In relation to the figurative elements, namely the sky blue rectangular-vertical background and the word elements' fonts, the Court considered that they were less prominent than the word parts, which encompassed the mark's dominant components.   Moreover, considering the goods for which protection was sought, the sky blue rectangle was an ordinary element, in that water is also commonly described having a light blue colour. Finally, the Court held that the use of a different font for the word 'original' only served to emphasise that the “melt water” was really originating from glacial sources, in order to underline the provenance of the water contained in the bottle.


As the General Court found that the absolute ground of refusal under Article 7(1)(c) was applicable, it affirmed that it was sufficient to reject the CTM application for MELT WATER Original, without any further analysis of Article 7(1)(b).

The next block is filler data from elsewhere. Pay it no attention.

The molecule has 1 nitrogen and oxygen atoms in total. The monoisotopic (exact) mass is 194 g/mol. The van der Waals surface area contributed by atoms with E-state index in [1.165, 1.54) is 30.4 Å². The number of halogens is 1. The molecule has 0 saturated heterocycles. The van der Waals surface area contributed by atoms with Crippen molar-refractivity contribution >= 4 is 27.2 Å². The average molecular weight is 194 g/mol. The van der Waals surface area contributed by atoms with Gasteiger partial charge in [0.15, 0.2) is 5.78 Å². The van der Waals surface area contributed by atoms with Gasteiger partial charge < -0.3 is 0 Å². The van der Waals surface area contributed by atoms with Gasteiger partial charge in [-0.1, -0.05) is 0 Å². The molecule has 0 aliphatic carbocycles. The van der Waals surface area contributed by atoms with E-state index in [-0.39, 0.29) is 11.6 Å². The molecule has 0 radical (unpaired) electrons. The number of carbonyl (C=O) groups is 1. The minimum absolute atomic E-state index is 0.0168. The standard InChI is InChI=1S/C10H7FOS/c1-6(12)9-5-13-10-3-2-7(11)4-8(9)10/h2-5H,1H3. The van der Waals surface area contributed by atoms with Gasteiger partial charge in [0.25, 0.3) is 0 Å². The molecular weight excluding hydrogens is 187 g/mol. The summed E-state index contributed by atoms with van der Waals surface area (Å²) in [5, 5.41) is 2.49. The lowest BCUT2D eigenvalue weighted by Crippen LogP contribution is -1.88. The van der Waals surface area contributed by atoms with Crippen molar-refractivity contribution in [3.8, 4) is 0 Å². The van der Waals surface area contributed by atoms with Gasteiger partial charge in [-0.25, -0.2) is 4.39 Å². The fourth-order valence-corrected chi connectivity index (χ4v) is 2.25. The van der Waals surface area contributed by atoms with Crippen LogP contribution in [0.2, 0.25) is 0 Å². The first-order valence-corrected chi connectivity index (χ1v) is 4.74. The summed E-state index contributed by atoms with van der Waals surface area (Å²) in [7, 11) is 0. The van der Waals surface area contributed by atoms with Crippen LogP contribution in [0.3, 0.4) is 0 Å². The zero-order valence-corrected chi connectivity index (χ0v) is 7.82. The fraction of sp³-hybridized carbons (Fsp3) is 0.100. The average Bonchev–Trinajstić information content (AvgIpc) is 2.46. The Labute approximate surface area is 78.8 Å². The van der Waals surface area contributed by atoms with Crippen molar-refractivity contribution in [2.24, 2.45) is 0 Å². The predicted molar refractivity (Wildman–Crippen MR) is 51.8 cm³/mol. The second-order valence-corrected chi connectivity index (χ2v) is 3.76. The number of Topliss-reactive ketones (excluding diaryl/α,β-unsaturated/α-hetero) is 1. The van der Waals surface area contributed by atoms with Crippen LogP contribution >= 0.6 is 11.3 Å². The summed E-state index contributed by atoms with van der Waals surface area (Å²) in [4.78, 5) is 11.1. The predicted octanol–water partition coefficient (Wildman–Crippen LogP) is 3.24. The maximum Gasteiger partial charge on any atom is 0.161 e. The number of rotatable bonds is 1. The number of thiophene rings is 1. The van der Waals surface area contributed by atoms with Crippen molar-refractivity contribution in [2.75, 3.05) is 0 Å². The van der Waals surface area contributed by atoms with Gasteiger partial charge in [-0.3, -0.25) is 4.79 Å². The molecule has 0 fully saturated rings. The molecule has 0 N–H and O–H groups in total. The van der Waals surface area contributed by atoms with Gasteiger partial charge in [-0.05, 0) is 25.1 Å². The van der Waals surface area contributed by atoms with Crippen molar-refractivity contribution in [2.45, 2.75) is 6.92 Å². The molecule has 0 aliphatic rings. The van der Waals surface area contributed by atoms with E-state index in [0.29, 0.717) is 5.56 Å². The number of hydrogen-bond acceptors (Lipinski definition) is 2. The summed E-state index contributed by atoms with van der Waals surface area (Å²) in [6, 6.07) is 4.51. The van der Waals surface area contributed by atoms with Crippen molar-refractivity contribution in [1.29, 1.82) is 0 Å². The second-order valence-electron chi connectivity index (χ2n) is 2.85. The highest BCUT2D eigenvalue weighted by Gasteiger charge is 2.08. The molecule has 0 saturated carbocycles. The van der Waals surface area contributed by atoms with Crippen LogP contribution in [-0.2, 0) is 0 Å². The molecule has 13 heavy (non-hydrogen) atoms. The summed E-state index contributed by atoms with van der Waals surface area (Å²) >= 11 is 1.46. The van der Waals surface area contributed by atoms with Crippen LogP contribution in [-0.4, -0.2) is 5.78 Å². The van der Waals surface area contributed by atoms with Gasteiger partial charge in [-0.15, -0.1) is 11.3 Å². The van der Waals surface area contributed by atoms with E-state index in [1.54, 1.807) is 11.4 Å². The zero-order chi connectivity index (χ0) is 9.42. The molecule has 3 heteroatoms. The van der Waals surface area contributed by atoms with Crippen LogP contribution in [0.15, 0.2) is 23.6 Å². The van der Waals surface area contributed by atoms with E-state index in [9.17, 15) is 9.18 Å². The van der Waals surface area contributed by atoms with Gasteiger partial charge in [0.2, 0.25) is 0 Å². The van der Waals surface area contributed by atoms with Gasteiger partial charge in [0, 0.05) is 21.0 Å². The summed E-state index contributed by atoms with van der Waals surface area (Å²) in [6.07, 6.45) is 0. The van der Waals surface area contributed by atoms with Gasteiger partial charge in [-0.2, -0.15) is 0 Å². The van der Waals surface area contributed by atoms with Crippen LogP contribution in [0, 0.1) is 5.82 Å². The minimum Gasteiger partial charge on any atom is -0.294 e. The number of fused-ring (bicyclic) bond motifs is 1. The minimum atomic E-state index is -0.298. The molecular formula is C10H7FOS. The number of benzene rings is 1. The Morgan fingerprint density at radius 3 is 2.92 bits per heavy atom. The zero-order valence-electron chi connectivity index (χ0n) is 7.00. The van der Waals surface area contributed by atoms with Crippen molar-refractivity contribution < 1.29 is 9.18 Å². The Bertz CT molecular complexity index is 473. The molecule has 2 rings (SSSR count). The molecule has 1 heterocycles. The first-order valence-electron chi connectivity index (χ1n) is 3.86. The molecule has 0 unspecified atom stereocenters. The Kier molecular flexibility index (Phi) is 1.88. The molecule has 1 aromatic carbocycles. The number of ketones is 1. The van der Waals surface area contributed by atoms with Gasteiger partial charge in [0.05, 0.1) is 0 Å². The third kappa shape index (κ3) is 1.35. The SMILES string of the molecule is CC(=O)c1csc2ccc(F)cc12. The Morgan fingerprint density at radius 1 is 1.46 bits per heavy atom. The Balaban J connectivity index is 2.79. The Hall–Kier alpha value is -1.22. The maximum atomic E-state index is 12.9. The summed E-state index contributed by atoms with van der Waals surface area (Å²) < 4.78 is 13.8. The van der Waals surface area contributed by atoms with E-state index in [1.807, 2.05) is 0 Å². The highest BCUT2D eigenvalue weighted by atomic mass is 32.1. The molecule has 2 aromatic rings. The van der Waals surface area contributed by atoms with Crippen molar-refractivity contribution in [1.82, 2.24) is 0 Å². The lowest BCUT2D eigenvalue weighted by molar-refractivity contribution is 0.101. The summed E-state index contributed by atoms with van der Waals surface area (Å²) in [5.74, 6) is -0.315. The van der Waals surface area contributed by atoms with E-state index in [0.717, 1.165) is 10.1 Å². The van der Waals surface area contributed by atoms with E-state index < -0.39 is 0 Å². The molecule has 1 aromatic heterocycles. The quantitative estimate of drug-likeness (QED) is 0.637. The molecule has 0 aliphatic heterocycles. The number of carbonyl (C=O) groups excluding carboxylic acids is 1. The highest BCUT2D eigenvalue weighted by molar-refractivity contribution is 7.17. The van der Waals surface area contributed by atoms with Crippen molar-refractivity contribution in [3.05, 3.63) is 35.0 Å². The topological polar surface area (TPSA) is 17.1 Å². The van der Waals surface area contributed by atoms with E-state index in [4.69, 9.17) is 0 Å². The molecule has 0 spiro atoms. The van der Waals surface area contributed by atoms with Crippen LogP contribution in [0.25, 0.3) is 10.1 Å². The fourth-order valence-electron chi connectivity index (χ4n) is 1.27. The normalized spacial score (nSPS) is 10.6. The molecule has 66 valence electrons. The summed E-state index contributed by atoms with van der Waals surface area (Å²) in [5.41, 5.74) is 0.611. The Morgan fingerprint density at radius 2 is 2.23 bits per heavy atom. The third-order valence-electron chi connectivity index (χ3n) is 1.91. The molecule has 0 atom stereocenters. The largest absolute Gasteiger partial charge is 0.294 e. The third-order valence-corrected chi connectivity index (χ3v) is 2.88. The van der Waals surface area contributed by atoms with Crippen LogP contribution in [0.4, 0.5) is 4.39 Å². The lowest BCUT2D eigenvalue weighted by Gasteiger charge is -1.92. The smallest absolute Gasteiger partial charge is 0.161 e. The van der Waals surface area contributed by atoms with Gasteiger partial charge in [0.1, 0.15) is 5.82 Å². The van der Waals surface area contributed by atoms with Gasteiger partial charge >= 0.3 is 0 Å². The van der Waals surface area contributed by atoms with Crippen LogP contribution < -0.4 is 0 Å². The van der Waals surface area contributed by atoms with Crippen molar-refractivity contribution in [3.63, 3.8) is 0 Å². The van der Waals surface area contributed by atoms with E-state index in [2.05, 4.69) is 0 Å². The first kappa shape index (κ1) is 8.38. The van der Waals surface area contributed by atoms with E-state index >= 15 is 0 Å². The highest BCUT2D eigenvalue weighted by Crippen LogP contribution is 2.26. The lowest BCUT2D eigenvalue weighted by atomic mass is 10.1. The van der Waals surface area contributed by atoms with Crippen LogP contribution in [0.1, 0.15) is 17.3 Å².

Case T-70/14


The General Court took the opportunity to go over the settled case-law of the Court of Justice of the European Union concerning three-dimensional marks consisting of a bottle shape, with special attention to Freixenet (Joined Cases C-344/10P and C-345/10P).


The Court recited that a trade mark has distinctive character if it can serve as an origin identifier and can distinguish the goods and services of one undertaking from those of its competitors. The distinctiveness assessment must be made by reference to the goods and services for which protection is sought and by reference to the perception of the consumers of those goods and services: in the case at hand, current consumption products directed at the EU average consumer, reasonable well informed, observant and circumspect.